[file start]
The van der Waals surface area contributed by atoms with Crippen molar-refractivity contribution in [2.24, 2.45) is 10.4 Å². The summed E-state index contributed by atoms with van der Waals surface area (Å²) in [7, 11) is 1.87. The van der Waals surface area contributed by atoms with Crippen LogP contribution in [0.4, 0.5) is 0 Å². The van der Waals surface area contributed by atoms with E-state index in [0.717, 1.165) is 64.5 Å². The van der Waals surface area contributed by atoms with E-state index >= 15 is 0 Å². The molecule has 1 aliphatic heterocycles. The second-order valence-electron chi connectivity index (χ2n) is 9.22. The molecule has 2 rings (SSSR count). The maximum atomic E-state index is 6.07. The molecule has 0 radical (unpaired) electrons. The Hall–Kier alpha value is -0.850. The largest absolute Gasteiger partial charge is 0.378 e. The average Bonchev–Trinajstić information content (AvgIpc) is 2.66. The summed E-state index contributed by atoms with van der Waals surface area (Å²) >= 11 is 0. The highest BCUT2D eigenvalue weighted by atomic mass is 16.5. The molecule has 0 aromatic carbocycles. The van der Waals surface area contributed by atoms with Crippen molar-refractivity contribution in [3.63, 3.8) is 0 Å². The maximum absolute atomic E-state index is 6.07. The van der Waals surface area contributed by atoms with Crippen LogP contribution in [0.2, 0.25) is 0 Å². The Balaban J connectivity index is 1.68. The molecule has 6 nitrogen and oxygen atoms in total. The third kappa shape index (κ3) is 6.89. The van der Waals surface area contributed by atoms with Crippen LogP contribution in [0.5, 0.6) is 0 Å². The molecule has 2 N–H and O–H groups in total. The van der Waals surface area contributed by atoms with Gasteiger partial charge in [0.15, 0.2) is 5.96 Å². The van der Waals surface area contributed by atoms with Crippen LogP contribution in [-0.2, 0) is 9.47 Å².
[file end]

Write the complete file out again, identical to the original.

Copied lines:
The van der Waals surface area contributed by atoms with Crippen molar-refractivity contribution in [2.24, 2.45) is 10.4 Å². The summed E-state index contributed by atoms with van der Waals surface area (Å²) in [7, 11) is 1.87. The van der Waals surface area contributed by atoms with Crippen LogP contribution in [0.4, 0.5) is 0 Å². The van der Waals surface area contributed by atoms with E-state index in [0.717, 1.165) is 64.5 Å². The van der Waals surface area contributed by atoms with E-state index >= 15 is 0 Å². The molecule has 1 aliphatic heterocycles. The second-order valence-electron chi connectivity index (χ2n) is 9.22. The molecule has 2 rings (SSSR count). The maximum atomic E-state index is 6.07. The molecule has 0 radical (unpaired) electrons. The Hall–Kier alpha value is -0.850. The largest absolute Gasteiger partial charge is 0.378 e. The average Bonchev–Trinajstić information content (AvgIpc) is 2.66. The summed E-state index contributed by atoms with van der Waals surface area (Å²) >= 11 is 0. The highest BCUT2D eigenvalue weighted by atomic mass is 16.5. The molecule has 0 aromatic carbocycles. The van der Waals surface area contributed by atoms with Crippen molar-refractivity contribution in [3.63, 3.8) is 0 Å². The maximum absolute atomic E-state index is 6.07. The van der Waals surface area contributed by atoms with Crippen LogP contribution in [0.2, 0.25) is 0 Å². The Balaban J connectivity index is 1.68. The molecule has 6 nitrogen and oxygen atoms in total. The third kappa shape index (κ3) is 6.89. The van der Waals surface area contributed by atoms with Crippen LogP contribution in [0.5, 0.6) is 0 Å². The molecule has 2 N–H and O–H groups in total. The van der Waals surface area contributed by atoms with Gasteiger partial charge in [0.15, 0.2) is 5.96 Å². The van der Waals surface area contributed by atoms with Crippen LogP contribution in [-0.2, 0) is 9.47 Å².